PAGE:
A dish from the princely state of Lucknow, Boti Kebab is a crowning jewel of the region that is known to be the birthplace of Mughlai culinary wonders. The dish consists of meat (generally lamb or goat meat) chunks that are marinated in a blend of garam masala, garlic and ginger paste, yoghurt, papaya, chilli powder, cumin powder and turmeric. The pieces are then set aside for at least twenty-four hours (generally covered and in a cool place). The next day they are thinly laced with butter or ghee (clarified butter) and grilled over desi skewers [seekh].
The term ‘boti’ stands for small chunks, hence the particular way of butchering the meat. This dish is especially enjoyed as a snack item and is often paired with saalan (a liquid gravy that accompanies the meats) or a chutney (generally a mix of mint, coriander, chopped green chillies and lemon juice).
The tradition of consuming meat this way was introduced by the Arabs when they travelled to the South East Asian countries. The long wars or tedious spice routes (for both coming as invaders or merchants), required that meat be preserved for longer, and prepared in a way that it softened once placed on the grill.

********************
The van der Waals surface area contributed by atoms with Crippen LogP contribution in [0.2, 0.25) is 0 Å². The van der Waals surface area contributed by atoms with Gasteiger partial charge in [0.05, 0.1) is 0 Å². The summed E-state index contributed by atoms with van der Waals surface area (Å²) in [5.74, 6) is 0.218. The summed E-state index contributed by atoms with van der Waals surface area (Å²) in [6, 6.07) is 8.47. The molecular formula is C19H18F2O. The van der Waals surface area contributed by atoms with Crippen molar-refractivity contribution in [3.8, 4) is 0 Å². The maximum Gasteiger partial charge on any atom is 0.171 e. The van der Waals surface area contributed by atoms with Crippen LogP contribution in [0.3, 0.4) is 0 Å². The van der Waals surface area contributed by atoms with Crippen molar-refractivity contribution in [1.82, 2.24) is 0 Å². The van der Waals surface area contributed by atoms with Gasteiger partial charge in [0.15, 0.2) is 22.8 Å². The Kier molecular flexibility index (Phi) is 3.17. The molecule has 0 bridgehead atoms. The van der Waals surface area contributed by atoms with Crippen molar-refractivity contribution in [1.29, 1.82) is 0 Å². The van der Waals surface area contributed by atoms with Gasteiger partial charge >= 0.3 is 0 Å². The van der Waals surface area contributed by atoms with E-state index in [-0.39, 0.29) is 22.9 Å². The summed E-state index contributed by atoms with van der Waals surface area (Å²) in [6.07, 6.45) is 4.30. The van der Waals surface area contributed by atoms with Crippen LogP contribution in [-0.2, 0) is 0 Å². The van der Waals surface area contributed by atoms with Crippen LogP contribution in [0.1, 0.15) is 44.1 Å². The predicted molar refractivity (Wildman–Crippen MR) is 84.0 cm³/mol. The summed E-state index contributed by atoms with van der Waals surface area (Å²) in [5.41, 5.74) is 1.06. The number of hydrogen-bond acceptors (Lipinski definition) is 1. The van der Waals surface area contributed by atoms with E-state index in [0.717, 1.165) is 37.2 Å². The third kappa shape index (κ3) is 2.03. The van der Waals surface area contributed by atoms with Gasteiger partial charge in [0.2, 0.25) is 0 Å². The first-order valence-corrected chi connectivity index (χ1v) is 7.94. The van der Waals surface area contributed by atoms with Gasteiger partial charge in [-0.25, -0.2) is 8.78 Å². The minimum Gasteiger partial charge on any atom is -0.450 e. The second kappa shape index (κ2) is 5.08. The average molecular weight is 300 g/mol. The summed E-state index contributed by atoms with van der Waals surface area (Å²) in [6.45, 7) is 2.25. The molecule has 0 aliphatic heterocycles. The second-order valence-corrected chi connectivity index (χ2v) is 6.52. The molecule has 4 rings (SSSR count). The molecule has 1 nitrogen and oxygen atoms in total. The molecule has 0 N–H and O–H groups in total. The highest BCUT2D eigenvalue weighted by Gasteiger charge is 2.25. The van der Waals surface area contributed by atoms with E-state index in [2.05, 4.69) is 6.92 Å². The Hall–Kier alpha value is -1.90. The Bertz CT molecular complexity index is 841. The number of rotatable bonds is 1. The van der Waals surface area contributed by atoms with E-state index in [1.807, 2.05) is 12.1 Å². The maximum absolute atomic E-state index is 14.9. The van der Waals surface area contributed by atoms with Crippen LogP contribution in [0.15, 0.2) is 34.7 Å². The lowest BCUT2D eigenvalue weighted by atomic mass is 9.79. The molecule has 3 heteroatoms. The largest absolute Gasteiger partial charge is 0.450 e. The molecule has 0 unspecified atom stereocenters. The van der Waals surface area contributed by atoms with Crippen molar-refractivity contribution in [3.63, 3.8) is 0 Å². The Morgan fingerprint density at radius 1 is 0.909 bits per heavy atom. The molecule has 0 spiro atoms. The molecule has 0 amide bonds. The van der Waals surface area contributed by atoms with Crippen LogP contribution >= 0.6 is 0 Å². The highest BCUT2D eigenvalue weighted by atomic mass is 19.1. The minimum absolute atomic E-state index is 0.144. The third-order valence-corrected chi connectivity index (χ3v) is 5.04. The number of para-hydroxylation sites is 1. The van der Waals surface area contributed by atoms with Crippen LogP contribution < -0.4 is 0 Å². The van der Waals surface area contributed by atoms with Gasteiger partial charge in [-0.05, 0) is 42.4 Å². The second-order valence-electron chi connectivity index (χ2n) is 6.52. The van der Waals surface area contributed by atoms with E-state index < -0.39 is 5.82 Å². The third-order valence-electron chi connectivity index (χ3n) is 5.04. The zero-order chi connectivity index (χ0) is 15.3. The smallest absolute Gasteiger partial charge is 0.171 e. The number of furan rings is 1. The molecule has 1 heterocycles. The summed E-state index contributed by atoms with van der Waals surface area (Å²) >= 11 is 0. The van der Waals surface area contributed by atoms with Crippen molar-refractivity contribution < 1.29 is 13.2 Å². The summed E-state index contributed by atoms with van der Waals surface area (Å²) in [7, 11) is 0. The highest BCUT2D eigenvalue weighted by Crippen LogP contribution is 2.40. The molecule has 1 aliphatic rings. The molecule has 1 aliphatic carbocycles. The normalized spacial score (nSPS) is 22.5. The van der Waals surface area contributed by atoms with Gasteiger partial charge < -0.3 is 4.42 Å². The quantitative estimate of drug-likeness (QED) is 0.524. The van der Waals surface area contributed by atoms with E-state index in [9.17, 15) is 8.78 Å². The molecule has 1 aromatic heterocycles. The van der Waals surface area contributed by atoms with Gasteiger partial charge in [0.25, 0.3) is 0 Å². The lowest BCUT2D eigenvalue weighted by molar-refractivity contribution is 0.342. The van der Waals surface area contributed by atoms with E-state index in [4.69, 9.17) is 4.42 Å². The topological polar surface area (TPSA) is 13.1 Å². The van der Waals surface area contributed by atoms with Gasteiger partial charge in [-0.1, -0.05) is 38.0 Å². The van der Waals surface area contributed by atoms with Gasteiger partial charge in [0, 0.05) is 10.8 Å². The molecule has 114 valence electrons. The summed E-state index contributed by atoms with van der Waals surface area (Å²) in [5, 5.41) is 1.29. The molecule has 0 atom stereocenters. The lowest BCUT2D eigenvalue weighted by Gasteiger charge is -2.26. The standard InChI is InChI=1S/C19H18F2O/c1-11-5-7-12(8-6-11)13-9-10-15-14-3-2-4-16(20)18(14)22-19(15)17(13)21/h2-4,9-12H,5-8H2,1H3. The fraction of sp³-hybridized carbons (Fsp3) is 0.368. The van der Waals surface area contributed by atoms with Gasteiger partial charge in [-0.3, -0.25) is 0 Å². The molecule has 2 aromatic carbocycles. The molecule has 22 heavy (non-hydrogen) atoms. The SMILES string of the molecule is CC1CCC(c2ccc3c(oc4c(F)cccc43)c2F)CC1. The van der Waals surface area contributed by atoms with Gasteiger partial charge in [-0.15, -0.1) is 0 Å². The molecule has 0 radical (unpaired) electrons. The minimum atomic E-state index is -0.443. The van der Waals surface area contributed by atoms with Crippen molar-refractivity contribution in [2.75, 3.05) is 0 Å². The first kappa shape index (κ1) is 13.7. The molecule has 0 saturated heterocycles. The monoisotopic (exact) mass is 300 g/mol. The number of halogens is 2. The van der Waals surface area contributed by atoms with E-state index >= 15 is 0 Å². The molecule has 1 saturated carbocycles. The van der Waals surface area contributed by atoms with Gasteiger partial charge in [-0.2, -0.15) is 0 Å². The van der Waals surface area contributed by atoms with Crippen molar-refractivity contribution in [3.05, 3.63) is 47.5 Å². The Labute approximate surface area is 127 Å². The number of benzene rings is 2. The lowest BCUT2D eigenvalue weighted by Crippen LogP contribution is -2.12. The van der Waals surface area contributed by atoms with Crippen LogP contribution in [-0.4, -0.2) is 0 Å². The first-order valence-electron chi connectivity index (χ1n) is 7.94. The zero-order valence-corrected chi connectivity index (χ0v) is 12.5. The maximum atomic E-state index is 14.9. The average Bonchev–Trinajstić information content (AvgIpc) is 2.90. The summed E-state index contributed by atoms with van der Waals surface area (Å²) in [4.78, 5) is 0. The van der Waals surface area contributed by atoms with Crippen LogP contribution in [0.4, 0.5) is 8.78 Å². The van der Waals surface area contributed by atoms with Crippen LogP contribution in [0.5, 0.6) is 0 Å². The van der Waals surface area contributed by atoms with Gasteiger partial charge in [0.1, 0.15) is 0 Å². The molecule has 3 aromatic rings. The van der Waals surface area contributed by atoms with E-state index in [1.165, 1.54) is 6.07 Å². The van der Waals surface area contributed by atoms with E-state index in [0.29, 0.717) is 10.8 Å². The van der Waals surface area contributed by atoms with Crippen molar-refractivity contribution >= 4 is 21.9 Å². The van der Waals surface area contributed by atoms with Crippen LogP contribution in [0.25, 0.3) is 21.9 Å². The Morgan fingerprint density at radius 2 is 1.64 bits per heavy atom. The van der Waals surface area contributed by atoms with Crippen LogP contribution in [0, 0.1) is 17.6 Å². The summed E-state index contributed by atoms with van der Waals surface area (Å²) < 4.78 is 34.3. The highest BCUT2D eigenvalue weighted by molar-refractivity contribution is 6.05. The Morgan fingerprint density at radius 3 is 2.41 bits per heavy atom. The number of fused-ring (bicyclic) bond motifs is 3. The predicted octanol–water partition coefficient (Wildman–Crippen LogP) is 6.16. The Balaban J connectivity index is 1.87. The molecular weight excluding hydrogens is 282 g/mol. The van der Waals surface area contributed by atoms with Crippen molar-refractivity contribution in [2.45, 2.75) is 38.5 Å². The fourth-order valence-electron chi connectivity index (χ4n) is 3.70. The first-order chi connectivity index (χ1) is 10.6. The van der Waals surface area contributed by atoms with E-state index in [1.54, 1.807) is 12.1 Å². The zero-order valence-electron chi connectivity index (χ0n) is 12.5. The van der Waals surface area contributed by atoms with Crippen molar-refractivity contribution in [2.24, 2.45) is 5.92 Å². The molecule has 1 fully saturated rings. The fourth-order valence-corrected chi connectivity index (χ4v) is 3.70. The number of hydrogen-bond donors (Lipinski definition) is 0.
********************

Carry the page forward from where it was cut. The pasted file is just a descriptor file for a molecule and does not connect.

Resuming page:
KEBABS FROM AROUND THE WORLD
In China's northern provinces, kebab-style meat preparations are known as "chuan" while the Uyghur region terms the dish "kawap". Lamb, mutton, chicken, beef, pork and even seafood is cut into bite-sized pieces, skewered, and roasted or fried. Ziran (a type of cumin), sesame and pepper are considered adequate seasonings.
In Greece, gyros, kalamaki (skewered meat) and souvlaki are all types of kebabs that are served wrapped in pita bread with accompaniments like sauces and fries.
Lamb, chicken, beef, pork, fish or veal are marinated and grilled in the Armenian variant of the kebab, known as khorovats. This can be taken to mean barbecued meat, and is a staple at festive get-togethers.
Sosatie in South Africa, and Kyinkyinga and Suya from West Africa are the among the kebab variants of the local cuisines.
South East Asian countries have a selection of satay, or skewered meat marinated in spicy sauces (frequently, peanut and soy) and roasted over a wood or charcoal fire.
Iran, Iraq and Turkey have a rich pantheon of kebab dishes, as do South Asian countries, that would be too numerous to list here.
In Indian towns and cities, Boti Kebab Rolls are a popular snack. In this dish, the meat chunks are placed in between a fried paratha, with sliced onions, chopped green chillies and a dash of lime juice on top and rolled into a wrap. Boti Kebabs are generally eaten as starters.